Aside from inheriting Ethereum’s trust on both the decentralised security and economic security aspect, you also inherit the Ethereum inclusion trust, which means that because these operators (Validators) are Ethereum validators (aka proposers), and there are quite a few possibilities for innovation (and some required risk control) there.

This is being able to make changes to block inclusion, block ordering and block structuring, thereby ensuring sound MEV management entirely secured by EigenLayer. One example could be proposers adding new transactions in the block (because of 1559) potentially improving censorship resistance or having block proposers committing to passing arbitrage or liquidation gains back to let’s say a Uniswap pool. Also, for rollups, managing MEV includes having decentralised sequencers or even threshold encryption which could all be AVS’s! Below is an example from MEV Boost+.

Source: EigenLayer
Source: EigenLayer

It is important to note that some risks do come up here, especially as EigenLayer grows, such as EigenLayer operators potentially having exclusive order flow, or extract more cross domain MEV since the operators here are also builders and validators here. One good example is if an EigenLayer node responsible for updating the oracle is also the current proposer on Ethereum, they can build the block locally and earn the MEV associated with the oracle update.

Decentralised AI

Even though decentralised AI is still largely in build mode, the potential opportunities arising with the use of EigenLayer are intriguing. Not a surprise given Eigenlayer’s founder has a deep background in AI research. Recently, Ritual announced its partnership with EigenLayer, where EigenLayer will provide a higher levels of decentralization and security for Ritual’s AI operations than it might otherwise have achieved if it launched its own network. But what else can AI and EigenLayer enable?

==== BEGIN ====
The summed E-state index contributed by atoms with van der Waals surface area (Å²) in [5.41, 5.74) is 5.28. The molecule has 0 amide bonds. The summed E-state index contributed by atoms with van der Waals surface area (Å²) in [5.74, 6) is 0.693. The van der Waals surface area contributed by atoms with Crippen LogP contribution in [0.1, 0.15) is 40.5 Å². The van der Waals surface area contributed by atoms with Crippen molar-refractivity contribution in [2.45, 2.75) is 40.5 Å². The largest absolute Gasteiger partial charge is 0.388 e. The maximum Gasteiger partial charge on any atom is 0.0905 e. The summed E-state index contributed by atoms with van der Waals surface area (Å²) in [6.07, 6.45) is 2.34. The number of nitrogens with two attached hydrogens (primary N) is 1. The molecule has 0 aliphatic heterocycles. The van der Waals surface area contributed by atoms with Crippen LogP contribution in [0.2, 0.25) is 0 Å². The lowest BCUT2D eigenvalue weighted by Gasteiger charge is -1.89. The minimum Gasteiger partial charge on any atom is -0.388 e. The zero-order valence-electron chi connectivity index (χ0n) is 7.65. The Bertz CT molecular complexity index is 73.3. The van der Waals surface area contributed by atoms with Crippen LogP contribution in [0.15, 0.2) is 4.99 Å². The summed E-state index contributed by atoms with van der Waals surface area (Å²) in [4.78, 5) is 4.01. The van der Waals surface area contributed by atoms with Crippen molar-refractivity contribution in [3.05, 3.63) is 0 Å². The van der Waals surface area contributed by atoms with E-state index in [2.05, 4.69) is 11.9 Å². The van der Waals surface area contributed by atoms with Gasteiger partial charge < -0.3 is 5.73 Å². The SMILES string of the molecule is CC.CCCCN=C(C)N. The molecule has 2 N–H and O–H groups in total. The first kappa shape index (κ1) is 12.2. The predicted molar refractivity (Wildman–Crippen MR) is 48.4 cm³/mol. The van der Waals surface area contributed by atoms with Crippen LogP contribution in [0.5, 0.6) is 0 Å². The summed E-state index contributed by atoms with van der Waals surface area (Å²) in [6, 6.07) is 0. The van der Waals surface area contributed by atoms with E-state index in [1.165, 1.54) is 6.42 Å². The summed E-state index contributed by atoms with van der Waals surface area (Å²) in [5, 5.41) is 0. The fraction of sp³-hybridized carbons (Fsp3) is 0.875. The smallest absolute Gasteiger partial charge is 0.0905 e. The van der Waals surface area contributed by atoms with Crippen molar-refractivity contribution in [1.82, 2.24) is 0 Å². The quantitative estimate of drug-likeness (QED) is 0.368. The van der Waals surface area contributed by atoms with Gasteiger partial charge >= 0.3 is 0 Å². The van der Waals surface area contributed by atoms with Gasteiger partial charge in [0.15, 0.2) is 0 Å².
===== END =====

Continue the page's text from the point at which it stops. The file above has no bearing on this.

Let’s start with an example from the recent Unchained podcast with EigenLayer’s founder. A simple Web3 wallet, which we all know is in dire need of an upgrade. Now imagine running an AI model that can allow you to execute transactions or bridge assets for you based on natural language. It’s just like calling your broker and asking him to buy shares of a company, and he says it’s done. The end user does not have to bother with what exchange was used or where it is being custodied. All this, secured by operators who sign off on the intent and transaction. A Natural Language Processing-driven transaction secured by Ethereum.

Another one could be using that security to guarantee an AI inference response using a co-processor. That inference protocol runs off-chain, and then the answer comes back, but how can you trust that? One way is using ZKMLs, which are great but still largely in development. A simpler one could just be a pool of security backing this answer. This crypto-economic security adds trust to an AI inference protocol, and in case the claim is not right, there is a pool of capital that can be distributed accordingly.

This is just the start, and we can expect to see many other innovations emerge. In fact, as we move ahead, we anticipate that many AI Projects that did not have EigenLayer as a part of their roadmap will realise that this shared trust model is a great way to start incorporating crypto economic security into their protocols.